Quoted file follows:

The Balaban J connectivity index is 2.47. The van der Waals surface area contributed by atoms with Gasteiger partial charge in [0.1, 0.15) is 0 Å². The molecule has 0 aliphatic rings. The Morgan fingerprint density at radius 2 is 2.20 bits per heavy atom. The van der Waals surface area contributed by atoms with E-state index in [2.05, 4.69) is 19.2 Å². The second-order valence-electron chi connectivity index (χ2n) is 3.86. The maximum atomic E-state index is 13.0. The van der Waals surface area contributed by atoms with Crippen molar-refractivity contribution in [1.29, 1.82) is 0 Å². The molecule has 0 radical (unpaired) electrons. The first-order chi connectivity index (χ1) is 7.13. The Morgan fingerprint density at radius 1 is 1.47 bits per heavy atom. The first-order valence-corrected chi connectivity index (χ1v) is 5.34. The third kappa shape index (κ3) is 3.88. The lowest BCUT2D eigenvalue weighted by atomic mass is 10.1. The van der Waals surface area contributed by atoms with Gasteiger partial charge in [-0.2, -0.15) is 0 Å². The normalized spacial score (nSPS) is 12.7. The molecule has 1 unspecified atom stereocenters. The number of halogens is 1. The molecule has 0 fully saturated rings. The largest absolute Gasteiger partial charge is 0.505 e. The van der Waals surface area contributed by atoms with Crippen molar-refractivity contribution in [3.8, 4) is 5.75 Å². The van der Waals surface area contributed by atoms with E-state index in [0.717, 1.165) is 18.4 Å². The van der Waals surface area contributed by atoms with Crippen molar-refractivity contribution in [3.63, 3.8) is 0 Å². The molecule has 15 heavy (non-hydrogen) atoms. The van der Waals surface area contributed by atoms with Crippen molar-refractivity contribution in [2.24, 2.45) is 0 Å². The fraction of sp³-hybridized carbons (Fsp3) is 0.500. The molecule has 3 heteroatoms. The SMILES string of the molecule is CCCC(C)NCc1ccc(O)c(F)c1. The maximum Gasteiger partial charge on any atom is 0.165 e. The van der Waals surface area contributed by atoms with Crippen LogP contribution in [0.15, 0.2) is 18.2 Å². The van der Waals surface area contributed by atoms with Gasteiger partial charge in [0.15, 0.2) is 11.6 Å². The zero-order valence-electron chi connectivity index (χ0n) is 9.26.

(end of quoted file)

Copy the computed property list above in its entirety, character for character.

The Balaban J connectivity index is 2.47. The van der Waals surface area contributed by atoms with Gasteiger partial charge in [0.1, 0.15) is 0 Å². The molecule has 0 aliphatic rings. The Morgan fingerprint density at radius 2 is 2.20 bits per heavy atom. The van der Waals surface area contributed by atoms with E-state index in [2.05, 4.69) is 19.2 Å². The second-order valence-electron chi connectivity index (χ2n) is 3.86. The maximum atomic E-state index is 13.0. The van der Waals surface area contributed by atoms with Crippen molar-refractivity contribution in [1.29, 1.82) is 0 Å². The molecule has 0 radical (unpaired) electrons. The first-order chi connectivity index (χ1) is 7.13. The Morgan fingerprint density at radius 1 is 1.47 bits per heavy atom. The first-order valence-corrected chi connectivity index (χ1v) is 5.34. The third kappa shape index (κ3) is 3.88. The lowest BCUT2D eigenvalue weighted by atomic mass is 10.1. The van der Waals surface area contributed by atoms with Gasteiger partial charge in [-0.2, -0.15) is 0 Å². The normalized spacial score (nSPS) is 12.7. The molecule has 1 unspecified atom stereocenters. The number of halogens is 1. The molecule has 0 fully saturated rings. The largest absolute Gasteiger partial charge is 0.505 e. The van der Waals surface area contributed by atoms with Crippen molar-refractivity contribution in [3.8, 4) is 5.75 Å². The van der Waals surface area contributed by atoms with E-state index in [0.717, 1.165) is 18.4 Å². The van der Waals surface area contributed by atoms with Crippen molar-refractivity contribution in [3.63, 3.8) is 0 Å². The molecule has 15 heavy (non-hydrogen) atoms. The van der Waals surface area contributed by atoms with Crippen molar-refractivity contribution in [2.24, 2.45) is 0 Å². The fraction of sp³-hybridized carbons (Fsp3) is 0.500. The molecule has 3 heteroatoms. The SMILES string of the molecule is CCCC(C)NCc1ccc(O)c(F)c1. The maximum Gasteiger partial charge on any atom is 0.165 e. The van der Waals surface area contributed by atoms with Crippen LogP contribution in [0.15, 0.2) is 18.2 Å². The van der Waals surface area contributed by atoms with Gasteiger partial charge in [0.15, 0.2) is 11.6 Å². The zero-order valence-electron chi connectivity index (χ0n) is 9.26.